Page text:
By Riaz Haq
An ongoing debate about the vision of Pakistan’s founder flares up every year around Christmas time which coincides with Quaid-e-Azam Mohammad Ali Jinnah’s birthday. It is centered on one key question: Did the Quaid want an Islamic state or a secular one?
Islamic or Secular Pakistan?
Here are a couple of excerpts from Quaid-e-Azam’s speeches given at different times which are often cited in this “Islamic vs Secular Pakistan” debate:
“You are free; you are free to go to your temples, you are free to go to your mosques or to any other place of worship in this State of Pakistan. You may belong to any religion or caste or creed that has nothing to do with the business of the State”
“Who am I to give you a constitution? The prophet of Islam had given us a constitution 1,300 years ago. We have to simply follow and implement it, and based on it we have to establish in our state Islam’s great system of governance.”
The secularists insist that the first excerpt from the Quaid’s speech of August 11, 1947 to the constituent assembly should be accepted as his true vision for a secular Pakistan. The Islamists vehemently disagree and cite the second excerpt in which the Quaid talked about the fact that “prophet of Islam had given us a constitution 1,300 years ago” and we must implement it.
The question is: Do the two speech excerpts conflict or support each other? On the surface, the Quaid’s speeches appear to send conflicting messages. However, a deeper examination of Misaq-e-Madina (Charter of Medina), Islam’s first constitution approved by Prophet Muhammad (SAW), suggests the Quaid’s speeches are consistent with each other and conform to the original Islamic constitution.
Here’s the opening line of Misaq-e-Madina:
“This is a document from Muhammad the Prophet (may Allah bless him and grant him peace), governing relations between the Believers i.e. Muslims of Quraysh and Yathrib and those who followed them and worked hard with them. They form one nation — Ummah.”
It clearly says that all citizens of “Yathrib” (ancient name of Madina), regardless of their tribe or religion, are part of one nation–“Ummah”. So the word “Ummah” here does not exclude non-Muslims.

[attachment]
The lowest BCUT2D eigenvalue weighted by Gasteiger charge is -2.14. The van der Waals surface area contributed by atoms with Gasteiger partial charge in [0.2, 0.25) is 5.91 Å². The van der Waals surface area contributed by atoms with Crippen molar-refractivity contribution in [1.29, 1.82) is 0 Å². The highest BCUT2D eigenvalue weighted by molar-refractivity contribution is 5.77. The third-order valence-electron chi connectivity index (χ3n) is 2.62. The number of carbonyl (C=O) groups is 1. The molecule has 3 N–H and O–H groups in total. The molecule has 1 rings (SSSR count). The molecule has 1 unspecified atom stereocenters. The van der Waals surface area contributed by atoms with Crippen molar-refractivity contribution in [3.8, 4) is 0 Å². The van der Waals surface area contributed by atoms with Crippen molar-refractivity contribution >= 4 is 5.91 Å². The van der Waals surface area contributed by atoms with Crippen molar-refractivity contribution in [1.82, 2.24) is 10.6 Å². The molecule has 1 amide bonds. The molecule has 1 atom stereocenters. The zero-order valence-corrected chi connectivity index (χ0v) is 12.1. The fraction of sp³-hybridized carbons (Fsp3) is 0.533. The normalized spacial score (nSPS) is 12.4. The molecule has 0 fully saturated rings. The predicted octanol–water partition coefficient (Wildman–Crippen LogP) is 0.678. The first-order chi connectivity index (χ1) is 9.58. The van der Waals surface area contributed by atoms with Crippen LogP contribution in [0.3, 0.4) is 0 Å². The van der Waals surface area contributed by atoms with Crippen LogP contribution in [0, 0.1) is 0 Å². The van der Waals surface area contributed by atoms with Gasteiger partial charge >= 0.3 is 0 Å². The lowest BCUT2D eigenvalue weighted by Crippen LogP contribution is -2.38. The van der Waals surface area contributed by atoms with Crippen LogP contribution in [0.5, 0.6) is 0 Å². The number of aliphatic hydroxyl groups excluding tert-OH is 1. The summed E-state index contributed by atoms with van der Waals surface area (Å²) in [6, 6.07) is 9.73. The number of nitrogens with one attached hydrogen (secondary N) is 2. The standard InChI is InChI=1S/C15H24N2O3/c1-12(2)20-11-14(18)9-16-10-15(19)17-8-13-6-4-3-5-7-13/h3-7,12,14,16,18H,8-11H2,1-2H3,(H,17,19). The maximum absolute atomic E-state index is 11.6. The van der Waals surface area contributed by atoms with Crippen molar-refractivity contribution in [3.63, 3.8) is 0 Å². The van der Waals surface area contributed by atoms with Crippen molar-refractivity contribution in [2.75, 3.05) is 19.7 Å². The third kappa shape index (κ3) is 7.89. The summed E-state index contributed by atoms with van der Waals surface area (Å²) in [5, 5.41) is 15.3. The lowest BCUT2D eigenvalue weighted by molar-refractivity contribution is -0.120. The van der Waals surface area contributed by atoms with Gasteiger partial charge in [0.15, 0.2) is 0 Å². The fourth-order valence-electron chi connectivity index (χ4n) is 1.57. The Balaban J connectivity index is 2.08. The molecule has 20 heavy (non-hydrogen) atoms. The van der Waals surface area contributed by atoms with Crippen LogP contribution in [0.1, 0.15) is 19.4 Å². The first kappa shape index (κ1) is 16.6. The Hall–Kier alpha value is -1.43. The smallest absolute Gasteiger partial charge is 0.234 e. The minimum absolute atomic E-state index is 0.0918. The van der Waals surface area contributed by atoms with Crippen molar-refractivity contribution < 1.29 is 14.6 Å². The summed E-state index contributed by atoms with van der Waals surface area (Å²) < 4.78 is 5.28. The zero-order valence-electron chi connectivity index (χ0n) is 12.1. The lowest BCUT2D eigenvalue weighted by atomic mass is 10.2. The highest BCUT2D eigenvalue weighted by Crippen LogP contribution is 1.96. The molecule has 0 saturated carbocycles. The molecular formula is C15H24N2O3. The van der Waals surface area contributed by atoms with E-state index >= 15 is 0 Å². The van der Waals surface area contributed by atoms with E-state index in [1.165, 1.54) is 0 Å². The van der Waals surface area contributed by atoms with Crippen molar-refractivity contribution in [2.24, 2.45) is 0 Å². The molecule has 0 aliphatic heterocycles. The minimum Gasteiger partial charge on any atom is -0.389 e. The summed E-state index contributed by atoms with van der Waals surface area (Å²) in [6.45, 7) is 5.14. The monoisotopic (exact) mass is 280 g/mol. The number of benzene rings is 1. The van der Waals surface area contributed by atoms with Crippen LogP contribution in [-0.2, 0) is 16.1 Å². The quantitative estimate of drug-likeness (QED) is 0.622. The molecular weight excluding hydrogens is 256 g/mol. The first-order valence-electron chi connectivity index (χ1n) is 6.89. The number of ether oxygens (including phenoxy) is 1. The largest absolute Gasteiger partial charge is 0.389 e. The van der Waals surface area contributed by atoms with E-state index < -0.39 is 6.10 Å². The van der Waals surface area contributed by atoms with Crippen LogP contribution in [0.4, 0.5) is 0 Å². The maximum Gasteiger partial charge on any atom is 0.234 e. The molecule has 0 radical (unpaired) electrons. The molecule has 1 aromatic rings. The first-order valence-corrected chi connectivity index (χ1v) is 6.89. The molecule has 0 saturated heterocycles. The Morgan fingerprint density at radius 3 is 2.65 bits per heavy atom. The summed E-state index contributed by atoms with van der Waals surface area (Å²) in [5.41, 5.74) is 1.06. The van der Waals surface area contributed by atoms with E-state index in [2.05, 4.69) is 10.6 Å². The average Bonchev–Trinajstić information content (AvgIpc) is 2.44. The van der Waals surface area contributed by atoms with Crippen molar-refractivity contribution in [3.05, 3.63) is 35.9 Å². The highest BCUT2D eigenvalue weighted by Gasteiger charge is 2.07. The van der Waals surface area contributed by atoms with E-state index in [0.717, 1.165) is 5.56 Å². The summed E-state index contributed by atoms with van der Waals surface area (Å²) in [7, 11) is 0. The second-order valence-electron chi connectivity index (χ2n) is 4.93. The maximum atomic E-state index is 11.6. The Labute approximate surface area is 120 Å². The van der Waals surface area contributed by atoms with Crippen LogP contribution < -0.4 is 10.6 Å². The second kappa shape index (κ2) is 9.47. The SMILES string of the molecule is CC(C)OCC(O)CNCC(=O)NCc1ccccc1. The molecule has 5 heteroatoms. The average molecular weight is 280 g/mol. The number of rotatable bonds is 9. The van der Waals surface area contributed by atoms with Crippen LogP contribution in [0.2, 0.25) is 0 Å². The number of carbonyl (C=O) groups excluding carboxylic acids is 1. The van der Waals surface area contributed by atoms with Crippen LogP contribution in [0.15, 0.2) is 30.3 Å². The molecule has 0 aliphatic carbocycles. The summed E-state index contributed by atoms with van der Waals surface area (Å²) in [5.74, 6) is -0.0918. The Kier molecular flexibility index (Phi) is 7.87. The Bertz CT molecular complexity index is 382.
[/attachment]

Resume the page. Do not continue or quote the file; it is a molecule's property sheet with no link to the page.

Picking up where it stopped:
Further into the “Misaq” document, it says: “No Jew will be wronged for being a Jew. The enemies of the Jews who follow us will not be helped. If anyone attacks anyone who is a party to this Pact the other must come to his help.”
The Mesaq assures equal protection to all citizens of Madina, including non-Muslim tribes which agreed to it. The contents of Misaq-e-Madina, Islam’s first constitution approved by Prophet Mohammad 1400 years ago, appear to have inspired Quaid-e-Azam Mohammad Ali Jinnah vision of Pakistan where people of all religions and nationalities live in harmony with equal rights and protections under the law.
Some might now ask what was the need for the Two-Nation-Theory given the above vision of the Quaid? The Quaid’s search for Pakistan as an independent state for Muslims was inspired to give India’s minority Muslims better opportunities to grow and prosper. While it’s true that Pakistan has not lived up to the Quaid’s expectations, it is also true that, in spite of all their problems, Muslims in Pakistan are still much better off than their counterparts in India.
An Indian government commission headed by former Indian Chief Justice Rajendar Sachar confirms that Muslims are the new untouchables in caste-ridden and communal India. Indian Muslims suffer heavy discrimination in almost every field from education and housing to jobs. Their incarceration rates are also much higher than their Hindu counterparts.
According to Sachar Commission report, Muslims are now worse off than the Dalit caste, or those called untouchables. Some 52% of Muslim men are unemployed, compared with 47% of Dalit men. Among Muslim women, 91% are unemployed, compared with 77% of Dalit women. Almost half of Muslims over the age of 46 ca not read or write. While making up 11% of the population, Muslims account for 40% of India’s prison population. Meanwhile, they hold less than 5% of government jobs.
Those who say that the Two-Nation-Theory died with the creation of Bangladesh in 1971 are wrong. They need to be reminded that the Lahore Resolution on March 23, 1940, in fact called for two “independent states”, not “state” in Muslim majority areas of India in the north east and the north west. The other fact to remember is that Bangladesh did not choose to merge with India after separation from Pakistan.
Here’s a video discussion on this and other current subjects: